Using threads with enclaves¶
The enclave current context¶
When your code is running inside an enclave the CPU maintains a lot of state about your code and potentially your private data. This information is all security contained within the boundary of the SGX enclave: Code outside the enclave cannot peek into the enclave CPU state to try to see these secrets.
This 'state' information, along with other private information such as the current stack contents is called the 'current context'.
Now, when a host application calls into an enclave, the host itself has a current context. We could feasibly use the host current context within the enclave as the host isn't hiding secrets from the enclave. However, when we are inside the enclave we may potentially put some secret information into the context structures which we don't want the host to know. When the enclave returns back to the host, how do we make sure that the current context does not contain any enclave secrets?
Intel SGX solves this by maintaining a different version of the current context inside the enclave to the context outside the enclave. Whenever you make a call from the host to the enclave the host context is saved and the context switches to an in-enclave current context that only the enclave can see. When the enclave exits back to the host, the enclave current context is saved in encrypted memory that only the enclave can see and the host context is restored. Thus the secrets inside the enclave remain safe.
Thread Control Structure and threads¶
SGX stores the in-enclave current context in a Thread Control Structure (TCS) and related information in a Save State Area (SSA). These live in a portion of EPC memory which is the encrypted memory that only that exact instance of the enclave can access. When an enclave is first loaded, the SGX platform reserves encrypted memory for the enclave, including any space required for TCS's that will be used by the enclave. This forms part of the memory layout of the enclave that is fixed during the build of the enclave and signed so it cannot be modified once deployed.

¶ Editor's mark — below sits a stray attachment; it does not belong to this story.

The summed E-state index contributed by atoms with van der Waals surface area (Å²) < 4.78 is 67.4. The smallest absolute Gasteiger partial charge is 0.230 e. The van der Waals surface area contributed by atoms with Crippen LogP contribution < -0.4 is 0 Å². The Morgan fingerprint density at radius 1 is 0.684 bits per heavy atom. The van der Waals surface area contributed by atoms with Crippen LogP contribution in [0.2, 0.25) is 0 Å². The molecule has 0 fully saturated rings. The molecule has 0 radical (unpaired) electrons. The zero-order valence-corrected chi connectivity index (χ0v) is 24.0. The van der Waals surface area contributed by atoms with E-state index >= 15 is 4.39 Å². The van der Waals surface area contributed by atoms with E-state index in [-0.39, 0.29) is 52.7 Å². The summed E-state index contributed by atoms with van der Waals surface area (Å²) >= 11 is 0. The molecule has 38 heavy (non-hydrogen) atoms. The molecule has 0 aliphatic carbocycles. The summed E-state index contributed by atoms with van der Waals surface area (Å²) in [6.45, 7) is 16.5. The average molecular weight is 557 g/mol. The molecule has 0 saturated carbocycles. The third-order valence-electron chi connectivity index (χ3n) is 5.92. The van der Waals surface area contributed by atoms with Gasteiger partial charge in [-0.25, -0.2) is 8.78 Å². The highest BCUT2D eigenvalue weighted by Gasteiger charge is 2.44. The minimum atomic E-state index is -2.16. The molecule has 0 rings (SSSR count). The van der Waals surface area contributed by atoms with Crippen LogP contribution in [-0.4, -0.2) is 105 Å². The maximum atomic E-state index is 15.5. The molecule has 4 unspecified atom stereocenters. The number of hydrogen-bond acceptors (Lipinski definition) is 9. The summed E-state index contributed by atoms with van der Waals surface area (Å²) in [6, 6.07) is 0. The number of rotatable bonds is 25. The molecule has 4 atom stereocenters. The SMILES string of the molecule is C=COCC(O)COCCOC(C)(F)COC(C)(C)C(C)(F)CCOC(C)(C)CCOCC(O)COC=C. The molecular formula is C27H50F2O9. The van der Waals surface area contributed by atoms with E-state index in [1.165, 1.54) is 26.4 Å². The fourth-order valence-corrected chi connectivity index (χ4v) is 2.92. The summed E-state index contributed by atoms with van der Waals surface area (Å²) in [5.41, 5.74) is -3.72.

So, what if you want to execute multiple threads simultaneously inside the enclave? Each time the host calls into the enclave the CPU needs to switch the current context from the host to the enclave context. Therefore there must be enough TCS slots available in EPC memory to store the number of threads that will simultaneously be running inside the enclave. If the enclave runs out of slots then it will not allow the thread to enter the enclave.
As mentioned above, the TCS slots form part of the signed memory layout and cannot be dynamically changed, therefore the number of TCS slots available to an enclave needs to be selected carefully by the developer using Conclave configuration. The setting is dependent on the requirements of the host/enclave with regards to threading.
Why not just set an arbitrarily large value for the number of TCS slots? This is possible but you have to remember that each TCS, along with the related SSA and stack space takes an amount of EPC. In current generations of SGX hardware, EPC can be very limited. You don't want to use it all up on slots that may not be required.
Future SGX hardware will have the ability to dynamically create new threads, removing the limitation with fixed TCS slots. Conclave will be updated to support this when the hardware is available.
How Conclave manages threads¶
Conclave attempts to hide many of the complexities that arise due to the fixed number of TCS slots available at enclave runtime. It does this by arbitrating between threads that are contending for the limited TCS slots.